Is LDAP the answer?
seth.orion at gmail.com
Thu Dec 1 10:29:28 MST 2005
I may have missed this somewhere in the discussion, but is there a way to
get Outlook the ability to add/modify/delete entries in OpenLDAP. I've got
it where it can read the entries and the ACLs are set to allow write access,
which works for the same account on a webadmin, but Outlook gives me a
message saying "You cannot create entries for this Address Book". Anyone
have any ideas about this?
On 11/29/05, Jordan Curzon <curzonj at gmail.com> wrote:
> Thunderbird can't do any updates to LDAP. However phpldapadmin might
> work for your situation.
> On 11/28/05, Kimball Larsen <kimball at kimballlarsen.com> wrote:
> > On Nov 28, 2005, at 3:05 PM, Michael Torrie wrote:
> > > On Mon, 2005-11-28 at 11:10 -0700, Kimball Larsen wrote:
> > >> Perhaps I'm missing something massive out there (LDAP, perhaps?) but
> > >> here goes:
> > >>
> > >> Our organization currently uses Exchange Server for the sole purpose
> > >> of sharing contacts in Outlook/Entourage on the desktop.
> > >>
> > >> Is there a free/os linux tool that can do the same thing Exchange
> > >> Server is doing for us now? Ie, just supply a way to let Outlook/
> > >> Entourage see a shared list of contacts that everyone can update?
> > >
> > > LDAP certainly can give you a shared list of contacts that everyone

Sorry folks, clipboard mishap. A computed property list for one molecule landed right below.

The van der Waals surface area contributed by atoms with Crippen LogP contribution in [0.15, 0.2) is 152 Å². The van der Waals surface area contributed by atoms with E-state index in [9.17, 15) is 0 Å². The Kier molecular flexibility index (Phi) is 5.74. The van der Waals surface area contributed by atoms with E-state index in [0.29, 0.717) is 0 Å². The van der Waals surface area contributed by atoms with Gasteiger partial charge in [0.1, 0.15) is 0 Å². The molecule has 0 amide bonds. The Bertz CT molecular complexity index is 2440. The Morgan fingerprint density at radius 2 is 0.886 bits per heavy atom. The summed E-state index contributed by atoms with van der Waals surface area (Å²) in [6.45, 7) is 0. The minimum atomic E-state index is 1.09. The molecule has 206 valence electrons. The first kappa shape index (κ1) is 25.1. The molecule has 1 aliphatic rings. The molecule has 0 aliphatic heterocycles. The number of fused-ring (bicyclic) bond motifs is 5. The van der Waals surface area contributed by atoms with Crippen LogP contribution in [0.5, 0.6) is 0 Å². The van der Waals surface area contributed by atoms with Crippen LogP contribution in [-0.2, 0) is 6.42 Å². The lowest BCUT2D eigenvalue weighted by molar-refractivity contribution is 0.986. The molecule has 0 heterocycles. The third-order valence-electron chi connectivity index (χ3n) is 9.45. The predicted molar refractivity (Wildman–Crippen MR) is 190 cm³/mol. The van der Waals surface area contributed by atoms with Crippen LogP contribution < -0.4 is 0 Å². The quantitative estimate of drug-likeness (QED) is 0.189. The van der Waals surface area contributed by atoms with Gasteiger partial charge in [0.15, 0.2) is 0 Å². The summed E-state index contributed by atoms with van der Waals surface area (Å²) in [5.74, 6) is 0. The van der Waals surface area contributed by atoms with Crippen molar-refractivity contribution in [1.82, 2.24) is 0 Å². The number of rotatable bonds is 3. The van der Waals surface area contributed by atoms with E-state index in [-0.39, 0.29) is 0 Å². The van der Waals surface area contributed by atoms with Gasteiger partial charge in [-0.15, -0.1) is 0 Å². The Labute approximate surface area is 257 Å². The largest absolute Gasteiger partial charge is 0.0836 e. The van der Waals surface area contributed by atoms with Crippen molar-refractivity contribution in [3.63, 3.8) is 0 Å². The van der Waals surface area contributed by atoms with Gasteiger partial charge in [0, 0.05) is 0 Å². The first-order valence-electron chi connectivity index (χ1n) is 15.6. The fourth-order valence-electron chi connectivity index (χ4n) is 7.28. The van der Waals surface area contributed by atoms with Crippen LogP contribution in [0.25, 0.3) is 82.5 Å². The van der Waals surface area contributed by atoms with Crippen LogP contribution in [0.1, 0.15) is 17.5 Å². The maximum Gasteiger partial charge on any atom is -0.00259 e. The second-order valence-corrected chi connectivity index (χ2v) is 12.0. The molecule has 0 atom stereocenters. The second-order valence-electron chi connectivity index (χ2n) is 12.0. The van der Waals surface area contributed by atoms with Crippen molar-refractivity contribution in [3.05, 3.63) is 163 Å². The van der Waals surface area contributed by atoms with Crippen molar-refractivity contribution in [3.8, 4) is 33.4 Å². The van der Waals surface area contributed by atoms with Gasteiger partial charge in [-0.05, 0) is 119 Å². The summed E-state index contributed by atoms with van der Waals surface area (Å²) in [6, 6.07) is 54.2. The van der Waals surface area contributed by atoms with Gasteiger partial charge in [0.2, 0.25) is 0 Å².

> > > can
> > > see and search from their e-mail clients (and LDAP-backed address
> > > book).
> > > In fact right now our department uses our department-wide LDAP server
> > > for this purpose, really a fringe benefit of using LDAP for
> > > authentication and authorization purposes (all users are in LDAP).
> > >
> > > The last part of your question is the kicker, though. I simply don't
> > > know about allowing end users to do the updates back into LDAP. In
> > > theory (and this depends on the mechanisms that the clients use to do
> > > updates), you could have each user set up to authenticate to the LDAP
> > > server as them selves (this is a standard option in outlook,
> > > thunderbird, etc. usually something about binddn), and then set up
> > > rules in the ACLs in LDAP to allow users to update certain fields in
> > > their own records.
> > >
> > > LDAP is a broad, nebulous thing. So in large part it is up to you to
> > > consider what kind of structure you want your data to have. That
> > > is the
> > > hard part.
> > >
> > I appreciate all the feedback and dialogue. As I am learning, no 2
> > LDAP installs are the same (or, indeed simililar). We are not
> > looking for users to be able to alter anything with respect to user
> > data. This is to be nothing more than an address/telephone book. I
> > just need a good simple central spot to keep a list of a gazillion
> > contacts that are used and updated by several people in the company.
> > I have finished my install of the OpenLDAP server, but ran out of
> > time (you know, the job gets in the way of playing sometimes) today
> > to get it configured and try to import any addresses. Hopefully I'll
> > be able to do that tomorrow.
> > Thanks!
> > -- Kimball
> > /*
> > PLUG: http://plug.org, #utah on irc.freenode.net
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